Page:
If you are starting to see brown leaves on your hostas, you are not alone. It's nothing to worry about, it's just what I like to call the Hosta Uglies. Hostas on are the decline, as they prepare themselves for dormancy. I heard on the news that our first frost could come as early as this week Thursday. Even though the hostas do not look their best does not mean you should just forget about them. If the weather has been dry for several days, you should still be watering them like you would when they are in their prime. This is the time of year that a lot of people ask me if they can bring some of their hostas inside for the winter The answer is no, hostas actually require a dormancy period in order to survive. So if your hostas look like the ones below, don't worry they are not diseased or dying....they just have the Hosta Uglies.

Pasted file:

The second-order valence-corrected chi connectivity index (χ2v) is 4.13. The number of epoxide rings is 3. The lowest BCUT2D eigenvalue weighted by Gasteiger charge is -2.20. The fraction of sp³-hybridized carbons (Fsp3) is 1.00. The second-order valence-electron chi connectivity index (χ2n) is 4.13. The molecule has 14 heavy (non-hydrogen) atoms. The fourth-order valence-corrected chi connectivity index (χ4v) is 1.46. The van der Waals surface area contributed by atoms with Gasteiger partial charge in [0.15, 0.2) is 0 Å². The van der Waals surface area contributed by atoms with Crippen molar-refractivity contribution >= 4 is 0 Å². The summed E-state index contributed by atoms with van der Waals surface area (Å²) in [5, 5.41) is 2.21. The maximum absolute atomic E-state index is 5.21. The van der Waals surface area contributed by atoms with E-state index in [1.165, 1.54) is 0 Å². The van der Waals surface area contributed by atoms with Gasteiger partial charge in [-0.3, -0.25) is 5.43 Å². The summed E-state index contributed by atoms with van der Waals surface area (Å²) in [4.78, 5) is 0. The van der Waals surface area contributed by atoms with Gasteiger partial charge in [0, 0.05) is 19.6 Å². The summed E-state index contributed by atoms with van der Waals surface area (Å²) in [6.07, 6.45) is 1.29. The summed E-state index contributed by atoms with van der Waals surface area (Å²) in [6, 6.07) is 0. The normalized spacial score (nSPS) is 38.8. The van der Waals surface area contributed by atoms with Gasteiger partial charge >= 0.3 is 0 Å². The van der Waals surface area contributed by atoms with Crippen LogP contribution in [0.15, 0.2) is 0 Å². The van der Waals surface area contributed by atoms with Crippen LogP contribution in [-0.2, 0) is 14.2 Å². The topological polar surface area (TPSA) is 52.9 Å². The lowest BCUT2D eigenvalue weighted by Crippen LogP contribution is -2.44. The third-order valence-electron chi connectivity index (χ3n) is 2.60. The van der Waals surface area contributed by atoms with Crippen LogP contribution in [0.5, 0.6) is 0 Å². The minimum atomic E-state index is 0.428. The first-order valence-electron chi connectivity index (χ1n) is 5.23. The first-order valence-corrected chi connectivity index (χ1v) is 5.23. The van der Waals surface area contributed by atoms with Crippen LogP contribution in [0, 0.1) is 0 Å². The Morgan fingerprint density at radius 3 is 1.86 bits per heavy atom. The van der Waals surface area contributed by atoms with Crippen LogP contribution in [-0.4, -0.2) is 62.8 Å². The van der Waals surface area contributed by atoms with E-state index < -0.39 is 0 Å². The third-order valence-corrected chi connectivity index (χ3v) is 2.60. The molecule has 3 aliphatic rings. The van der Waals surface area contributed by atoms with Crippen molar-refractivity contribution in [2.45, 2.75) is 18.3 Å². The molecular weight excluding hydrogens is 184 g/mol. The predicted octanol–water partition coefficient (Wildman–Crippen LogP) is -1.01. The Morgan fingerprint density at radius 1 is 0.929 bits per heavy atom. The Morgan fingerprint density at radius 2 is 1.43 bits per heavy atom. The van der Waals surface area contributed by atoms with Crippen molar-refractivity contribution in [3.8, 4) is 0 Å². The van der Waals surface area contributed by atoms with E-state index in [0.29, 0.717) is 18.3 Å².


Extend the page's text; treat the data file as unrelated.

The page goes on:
I have tons of hostas so you'd think I'd already know the answer to this question....but I don't.
Can I cut the really ugly ones down to the ground now?
Frost this week...no way! My moonflower vines have big fat buds but haven't bloomed yet.
I would recommend cutting them down to the ground yet. It's better to do it when all of the leaves are dead. Otherwise if one of the hostas happens to have a disease you don't spread it to all of the others when cutting them down. Unless you really hate how ugly they get, then you can dip your cutting tool in a 10% bleach solution between hostas.
Oops, I meant to say I wouldn't recommend cutting them to the ground.
Plants primarily need water for their own processes, therefore, one that you should never miss when having a garden is a water hose. weeding hoe
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